You quickly realise that everyone has an opinion on everything. The rule you need to learn to apply is whose opinion do you value the most and is it critical to your objectives. Blocking out the opinions that don’t help, setting the right foundations and sticking to a long term plan is critically important.
In the lead up to the 2003 World Cup I was injured at the time the Wallabies played the All Blacks who scored over 50 points against us at Stadium Australia – the same venue where we would potentially play them in a few months at the World Cup.
At that time I was rehabilitating my shoulder and as the World Cup got closer there were a number of journalists trying to put my name forward as the ‘saviour’. I recall 60 Minutes doing a piece on the home World Cup and the immense pressure on the team. I was interviewed and asked the question “how do you deal with that pressure?”.
To me the answer was simple: “I have personal goals and objectives that I want to achieve and there are team goals and objectives. The pressure that we put on ourselves internally is as high or higher than anything external and that is my main focus”.
If I hadn’t learnt how to block out ‘the pressure’ the media create very early in my career there’s no doubt in my mind I would have struggled a lot. But it didn’t phase me too much because I’d learnt to ignore it or block it out. You only want to focus time and emotional energy on things that impact improved performance.
Granted, nowadays it’s much harder for young players to do that as the news cycle is much shorter and they interact on social media platforms. It’s harder for athletes to segment or compartmentalise the social media platforms as they are constantly interacting on them.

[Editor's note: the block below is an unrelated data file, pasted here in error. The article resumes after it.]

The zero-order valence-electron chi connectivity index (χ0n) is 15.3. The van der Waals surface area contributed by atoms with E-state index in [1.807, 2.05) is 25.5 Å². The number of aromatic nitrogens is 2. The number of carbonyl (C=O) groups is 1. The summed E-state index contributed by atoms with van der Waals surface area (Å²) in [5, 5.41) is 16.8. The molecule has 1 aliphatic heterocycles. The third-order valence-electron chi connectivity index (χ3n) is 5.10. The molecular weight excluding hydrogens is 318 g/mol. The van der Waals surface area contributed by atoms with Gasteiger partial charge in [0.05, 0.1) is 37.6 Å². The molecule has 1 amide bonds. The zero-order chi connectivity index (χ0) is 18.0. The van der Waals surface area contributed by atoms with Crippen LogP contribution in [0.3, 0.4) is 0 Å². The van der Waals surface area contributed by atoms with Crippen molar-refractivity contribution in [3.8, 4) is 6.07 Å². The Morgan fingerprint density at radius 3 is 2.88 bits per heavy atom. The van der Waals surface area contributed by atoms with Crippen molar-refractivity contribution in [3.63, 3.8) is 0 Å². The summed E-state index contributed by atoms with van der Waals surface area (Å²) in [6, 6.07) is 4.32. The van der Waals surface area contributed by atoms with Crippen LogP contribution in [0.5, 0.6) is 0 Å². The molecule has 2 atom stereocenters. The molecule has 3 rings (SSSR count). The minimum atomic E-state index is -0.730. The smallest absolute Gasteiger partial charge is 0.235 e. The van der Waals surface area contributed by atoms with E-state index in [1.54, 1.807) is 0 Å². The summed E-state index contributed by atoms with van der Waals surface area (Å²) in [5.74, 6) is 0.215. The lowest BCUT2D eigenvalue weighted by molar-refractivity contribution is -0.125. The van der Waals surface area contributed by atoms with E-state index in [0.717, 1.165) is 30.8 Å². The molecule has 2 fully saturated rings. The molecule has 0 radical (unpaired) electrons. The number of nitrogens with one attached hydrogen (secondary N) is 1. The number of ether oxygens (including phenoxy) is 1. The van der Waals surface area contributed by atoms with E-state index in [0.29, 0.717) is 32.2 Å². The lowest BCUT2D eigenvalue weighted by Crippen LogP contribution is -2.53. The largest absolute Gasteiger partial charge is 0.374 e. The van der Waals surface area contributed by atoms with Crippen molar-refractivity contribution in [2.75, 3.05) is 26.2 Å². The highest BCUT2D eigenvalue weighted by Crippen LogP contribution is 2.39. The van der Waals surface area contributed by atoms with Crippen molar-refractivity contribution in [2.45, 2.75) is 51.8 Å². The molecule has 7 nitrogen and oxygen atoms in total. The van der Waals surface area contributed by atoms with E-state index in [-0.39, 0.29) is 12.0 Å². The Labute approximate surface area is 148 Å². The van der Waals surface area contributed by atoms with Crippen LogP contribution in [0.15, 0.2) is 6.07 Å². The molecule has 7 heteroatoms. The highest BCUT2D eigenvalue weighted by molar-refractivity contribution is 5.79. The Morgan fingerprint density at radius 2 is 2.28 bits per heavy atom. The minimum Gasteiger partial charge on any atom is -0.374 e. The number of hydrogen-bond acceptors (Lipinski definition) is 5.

However from my perspective the overarching principle remains the same. Social media is still a form of media. So good, bad or indifferent – often what is said in the media is out of your control.
Everyone knows about money
I believe money management is similar. There’s so much written on wealth, how to invest, magic finance bullets, get rich quick schemes – it’s hard to decipher what is useful, what isn’t and what is credible.
A lot of commentary on markets and share prices is not a true reflection of what is really happening. Everyone wants a simple reason to why a stock or a market went up or down. The answer is rarely so simple or straight forward and sometimes there’s just no reason at all.
To me, this reiterates the importance on getting the foundations of investments right. Not over complicating things, having a solid long-term plan and having the resolve to execute it and stick to it.
With success in sport it’s usually the result of a clear long term plan and everyone executing to their best of ability. When you accept this as a player it creates more self-belief and confidence in what you’re doing and makes it easier to block out external noise which isn’t useful to your team’s objectives.
Investors who do well usually have a similar thought process. Set a long term plan, focus on the process and don’t put too much emphasis on short term results and things you can’t control.